Because our choices are profoundly shaped by their context—by what our friends, family, colleagues, and communities do—the impact of an individual action can extend beyond the immediate effect, subtly influencing the behaviors of those around us. In fact, research on social movements and change suggests that a relatively small number of dedicated individuals can catalyze much wider and more rapid shifts in the broader environment.2
In the aggregate, such social contagion effects can have dramatic impacts on attitudes and behaviors, as seen on issues such as smoking and marriage equality.3 That’s why personal efforts toward living a more sustainable life matter. It’s less about the individual emissions avoided by walking rather than driving and more about the example the act sets for others.
So how do we build societal support for a low-carbon transformation?
We’ve created the Deloitte Sustainable Actions Index to help answer that question. Our goal is to understand what inspires individual and collective action on sustainability-oriented behaviors. This analysis can be applied to understand how close (or not) we might be to societal tipping points in behaviors and identify the levers companies and governments can use to both respond to, and encourage, the broader adoption of pro-climate norms. It is part of an ongoing effort to look at individual sustainability efforts in new ways, centered around how companies, governments, and civil society can catalyze the rapid adoption of more sustainable practices by people. This is the first in what will be a series of studies exploring different applications of these ideas.
Constructing the Sustainable Actions Index
To better understand the individual and collective roles that people play in addressing climate change and sustainability, we asked respondents to Deloitte’s Global State of the Consumer Tracker 4 about how sustainability factored into three dimensions of their lives.
Because people are multifaceted, there are inherent tensions and tradeoffs in the lives of even the most sustainability-minded among us. That’s why the survey was designed to gain insight into how sustainability is shaping respondents’ actions in a variety of ways: in their personal choices, their civic participation, and in their workplace. The approach allows us to see how different demographic characteristics and beliefs manifest differentially in behaviors across people’s lives. Younger people tend to be more engaged with sustainability across the board, for example, but they are especially active in the political sphere. We may dutifully recycle at home but take dozens of flights for business travel. We may urge our employer to do away with single-use plastics but support political candidates who oppose policies to address climate change.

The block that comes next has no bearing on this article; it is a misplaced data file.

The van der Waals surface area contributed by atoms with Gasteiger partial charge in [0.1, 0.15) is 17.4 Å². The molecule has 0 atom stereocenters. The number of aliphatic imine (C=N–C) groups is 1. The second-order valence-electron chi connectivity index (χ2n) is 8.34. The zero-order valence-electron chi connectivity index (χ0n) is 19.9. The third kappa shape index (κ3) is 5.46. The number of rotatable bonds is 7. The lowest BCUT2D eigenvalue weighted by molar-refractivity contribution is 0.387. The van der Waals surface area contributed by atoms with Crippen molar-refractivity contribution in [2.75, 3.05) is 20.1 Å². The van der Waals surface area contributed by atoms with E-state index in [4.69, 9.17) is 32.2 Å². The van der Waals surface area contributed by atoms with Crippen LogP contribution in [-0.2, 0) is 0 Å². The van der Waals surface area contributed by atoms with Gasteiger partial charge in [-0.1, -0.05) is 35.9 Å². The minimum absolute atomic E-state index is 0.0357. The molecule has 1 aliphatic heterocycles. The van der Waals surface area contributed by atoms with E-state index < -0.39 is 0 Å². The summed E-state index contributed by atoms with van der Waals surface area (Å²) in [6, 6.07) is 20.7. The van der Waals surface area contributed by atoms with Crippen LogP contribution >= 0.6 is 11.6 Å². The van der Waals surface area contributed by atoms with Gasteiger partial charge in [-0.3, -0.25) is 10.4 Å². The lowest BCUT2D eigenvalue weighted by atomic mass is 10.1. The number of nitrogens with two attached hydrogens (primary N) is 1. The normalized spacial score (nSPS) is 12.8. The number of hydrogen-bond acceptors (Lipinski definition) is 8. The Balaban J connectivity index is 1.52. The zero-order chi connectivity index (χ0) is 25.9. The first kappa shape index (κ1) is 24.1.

Understanding these tensions and tradeoffs could enable leaders to better manage risks and identify ways to catalyze bolder, faster action. As a diverse set of stakeholders increasingly demands climate action, leaders can understand where, how, and from whom “people pressure” to do more on climate change and sustainability could manifest and intensify. And it can allow them to craft strategies and appeals to help accelerate action and potentially shift behavior in ways that are tailored to how particular groups are enacting sustainability in different areas of their lives.
We addressed the three main spheres—home, workplace, and community—in a series of questions around personal choices, workplace concerns, and citizen actions, as described below.
- Personal choices, covering matters that are more directly under individual control as part of daily habits and purchasing decisions. These questions asked about the sustainability choices people are making on a day-to-day basis. Do they recycle or compost? Have they taken measures to reduce energy usage or get their energy from renewable sources? Have they walked or cycled rather than using a personal car? Have they considered, or bought, an electric vehicle? Do they try to buy more locally, avoid or consume less meat, or choose more sustainable products?
- Workplace concerns related to people’s engagement with sustainability at their jobs. We asked questions about people’s expectations of their employer’s sustainability actions, how a potential employer’s position on sustainability would factor into their decision to accept a job, and if people would consider changing jobs to work for a more sustainable company.
- Citizen actions, about a person’s likelihood of voting for a candidate who supports climate change actions; their support of regulations aimed at climate protection; their participation in climate protests or demonstrations; and if they have talked to public officials or their friends and family about climate change and the environment.
We asked these and additional questions of 23,000 respondents in 23 countries in September 2021. Responses were concentrated in North America, Europe, and East and South Asia.
To construct the Sustainable Actions Index, we then synthesized responses to questions corresponding to each of these three pillars and divided by the number of items (varied by respondent depending on nonresponses to specific items) and multiplied, resulting in a unique score on each dimension of the index. Respondents were then divided into three groups based on their index scores’ deviation from the mean: behavioral bystanders (low), the movable middle (medium), and sustainability standard-setters (high), respectively.